CPAP is the only treatment that is 100% effective for treating obstructive sleep apnea, but a lot of patients struggle with using the device properly and using it every night.
CPAP works by blowing air into the air way to keep the airway from closing at night (this closure is called an apnea, learn more about obstructive sleep apnea here). CPAP therapy consists of a flow generation device, called the PAP machine, or blower, tubing that delivers the air to your airway and a mask that is strapped to your face at night to allow the pressurized air to flow into your airway and your exhalation to come out.
While many people have no difficulty using CPAP and report the best sleep of their lives in the first weeks after they start therapy, this isn’t the case for everyone. In this post we cover the top side effects of PAP therapy (any device- CPAP, APAP or bi-level, read about the difference between these devices here) and how you can reduce or even avoid them.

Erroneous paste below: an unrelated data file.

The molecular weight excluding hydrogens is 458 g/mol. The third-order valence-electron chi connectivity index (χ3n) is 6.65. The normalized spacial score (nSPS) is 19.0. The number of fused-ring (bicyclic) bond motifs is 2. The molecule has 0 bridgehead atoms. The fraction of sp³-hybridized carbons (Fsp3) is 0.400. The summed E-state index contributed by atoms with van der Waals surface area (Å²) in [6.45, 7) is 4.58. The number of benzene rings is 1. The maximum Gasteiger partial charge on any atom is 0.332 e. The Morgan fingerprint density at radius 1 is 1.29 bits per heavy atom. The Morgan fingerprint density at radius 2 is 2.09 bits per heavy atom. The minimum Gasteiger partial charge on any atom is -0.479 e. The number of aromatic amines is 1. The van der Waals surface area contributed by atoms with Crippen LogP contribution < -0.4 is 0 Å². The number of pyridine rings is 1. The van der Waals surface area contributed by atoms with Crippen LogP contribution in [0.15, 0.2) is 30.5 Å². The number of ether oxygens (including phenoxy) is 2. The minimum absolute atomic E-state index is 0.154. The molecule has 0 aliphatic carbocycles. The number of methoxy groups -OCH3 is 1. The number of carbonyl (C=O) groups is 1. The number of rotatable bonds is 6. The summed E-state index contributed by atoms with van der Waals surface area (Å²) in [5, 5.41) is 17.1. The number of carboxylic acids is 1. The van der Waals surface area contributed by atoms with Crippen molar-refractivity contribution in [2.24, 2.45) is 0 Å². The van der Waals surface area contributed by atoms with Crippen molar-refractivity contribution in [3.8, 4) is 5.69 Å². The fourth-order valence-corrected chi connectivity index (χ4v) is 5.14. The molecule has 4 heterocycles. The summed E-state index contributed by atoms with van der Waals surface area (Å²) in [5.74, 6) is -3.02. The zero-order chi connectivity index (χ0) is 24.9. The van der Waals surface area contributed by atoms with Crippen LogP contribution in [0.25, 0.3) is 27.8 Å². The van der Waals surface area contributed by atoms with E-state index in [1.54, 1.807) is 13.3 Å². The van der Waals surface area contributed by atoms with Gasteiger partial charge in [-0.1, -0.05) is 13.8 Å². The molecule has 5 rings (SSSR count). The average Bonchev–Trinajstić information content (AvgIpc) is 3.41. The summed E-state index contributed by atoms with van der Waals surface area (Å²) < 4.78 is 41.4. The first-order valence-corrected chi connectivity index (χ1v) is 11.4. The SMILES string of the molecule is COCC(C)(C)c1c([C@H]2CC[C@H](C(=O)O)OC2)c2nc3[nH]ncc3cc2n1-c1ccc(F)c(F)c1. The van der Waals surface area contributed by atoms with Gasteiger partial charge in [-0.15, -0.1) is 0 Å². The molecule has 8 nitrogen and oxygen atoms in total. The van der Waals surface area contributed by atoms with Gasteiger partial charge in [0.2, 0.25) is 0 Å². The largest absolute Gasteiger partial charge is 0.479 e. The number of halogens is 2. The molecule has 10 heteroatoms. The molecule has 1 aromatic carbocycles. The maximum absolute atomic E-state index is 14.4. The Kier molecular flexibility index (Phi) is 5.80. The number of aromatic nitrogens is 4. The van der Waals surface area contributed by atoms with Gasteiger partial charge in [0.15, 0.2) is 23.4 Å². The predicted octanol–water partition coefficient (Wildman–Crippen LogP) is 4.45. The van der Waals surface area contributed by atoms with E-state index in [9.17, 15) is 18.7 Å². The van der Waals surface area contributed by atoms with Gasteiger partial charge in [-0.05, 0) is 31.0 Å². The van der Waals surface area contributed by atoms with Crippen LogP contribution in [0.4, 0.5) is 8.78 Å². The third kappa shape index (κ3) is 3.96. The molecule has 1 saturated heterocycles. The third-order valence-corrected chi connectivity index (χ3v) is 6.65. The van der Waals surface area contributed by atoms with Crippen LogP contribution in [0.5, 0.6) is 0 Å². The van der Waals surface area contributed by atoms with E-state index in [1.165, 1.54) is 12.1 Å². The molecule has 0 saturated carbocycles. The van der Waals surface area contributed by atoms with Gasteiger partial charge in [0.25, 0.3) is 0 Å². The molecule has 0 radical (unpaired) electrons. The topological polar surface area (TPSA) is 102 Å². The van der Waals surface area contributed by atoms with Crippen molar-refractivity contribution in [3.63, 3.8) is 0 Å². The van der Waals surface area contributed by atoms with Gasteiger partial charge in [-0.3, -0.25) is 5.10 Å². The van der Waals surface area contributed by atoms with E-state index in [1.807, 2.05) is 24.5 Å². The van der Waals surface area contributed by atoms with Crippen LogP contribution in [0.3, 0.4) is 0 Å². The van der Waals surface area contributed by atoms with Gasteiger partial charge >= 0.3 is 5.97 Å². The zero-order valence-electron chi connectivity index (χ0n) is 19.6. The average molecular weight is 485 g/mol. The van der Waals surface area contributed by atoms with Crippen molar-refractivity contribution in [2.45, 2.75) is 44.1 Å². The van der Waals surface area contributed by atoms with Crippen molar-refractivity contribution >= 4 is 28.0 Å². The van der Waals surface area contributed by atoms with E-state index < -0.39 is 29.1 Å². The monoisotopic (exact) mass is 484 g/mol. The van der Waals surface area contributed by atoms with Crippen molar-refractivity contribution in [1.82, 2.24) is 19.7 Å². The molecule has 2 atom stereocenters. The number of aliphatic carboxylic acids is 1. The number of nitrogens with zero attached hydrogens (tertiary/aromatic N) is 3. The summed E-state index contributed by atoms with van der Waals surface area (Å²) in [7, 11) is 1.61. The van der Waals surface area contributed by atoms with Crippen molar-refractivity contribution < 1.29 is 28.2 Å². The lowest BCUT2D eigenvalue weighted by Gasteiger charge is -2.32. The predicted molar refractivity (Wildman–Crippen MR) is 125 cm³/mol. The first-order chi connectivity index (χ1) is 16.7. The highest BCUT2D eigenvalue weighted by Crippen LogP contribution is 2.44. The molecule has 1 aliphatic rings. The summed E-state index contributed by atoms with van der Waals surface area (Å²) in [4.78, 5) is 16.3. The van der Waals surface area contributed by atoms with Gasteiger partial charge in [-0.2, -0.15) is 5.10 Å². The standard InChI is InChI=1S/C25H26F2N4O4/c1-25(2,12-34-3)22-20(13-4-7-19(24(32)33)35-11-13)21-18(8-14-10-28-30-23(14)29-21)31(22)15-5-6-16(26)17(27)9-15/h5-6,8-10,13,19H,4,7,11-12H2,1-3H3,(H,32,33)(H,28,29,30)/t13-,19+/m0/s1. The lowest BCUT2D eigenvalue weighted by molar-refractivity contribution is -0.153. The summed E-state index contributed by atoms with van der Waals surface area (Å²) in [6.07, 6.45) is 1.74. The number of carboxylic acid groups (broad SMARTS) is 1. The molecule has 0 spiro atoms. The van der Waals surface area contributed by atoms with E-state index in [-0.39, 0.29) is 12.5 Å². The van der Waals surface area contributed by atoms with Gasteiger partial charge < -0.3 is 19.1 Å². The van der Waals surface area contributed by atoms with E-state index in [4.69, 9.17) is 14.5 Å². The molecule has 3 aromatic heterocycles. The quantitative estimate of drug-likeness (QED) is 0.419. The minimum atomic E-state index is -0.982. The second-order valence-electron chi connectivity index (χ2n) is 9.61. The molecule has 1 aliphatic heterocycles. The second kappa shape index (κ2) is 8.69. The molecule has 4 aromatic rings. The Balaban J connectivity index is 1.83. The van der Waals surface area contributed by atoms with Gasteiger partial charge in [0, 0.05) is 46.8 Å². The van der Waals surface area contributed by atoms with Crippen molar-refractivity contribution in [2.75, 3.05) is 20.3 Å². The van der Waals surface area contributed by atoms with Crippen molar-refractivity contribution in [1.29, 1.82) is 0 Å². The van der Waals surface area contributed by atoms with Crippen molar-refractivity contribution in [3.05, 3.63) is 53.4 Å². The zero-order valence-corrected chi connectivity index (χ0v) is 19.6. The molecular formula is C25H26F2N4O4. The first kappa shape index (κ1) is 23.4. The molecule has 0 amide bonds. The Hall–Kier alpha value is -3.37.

Irritation on the bridge of the nose caused by the mask and headgear
The mask is the interface between the tubing and your face and when properly fitted it ensures a seal that allows the pressured air into your airway to keep it open and prevent apneas (learn more about different types of masks here).
Making sure that your mask fits properly is the most important thing you can do to ensure comfort and proper usage. This is one of the major benefits of having an in-center titration study and/or a face-to-face CPAP set-up with a credentialed and experienced technician who can help you find the mask that fits your face the best.
Even with a properly fitting mask, because the mask is worn for 8 or more hours per night and the skin on the nose and around the eyes can be thin and sensitive, irritation may affect some patients.
To prevent skin irritation:
- First make sure the the mask is fitting properly.
- Check that the straps and cushion are clean and in good condition (learn about how often you should replace these items here).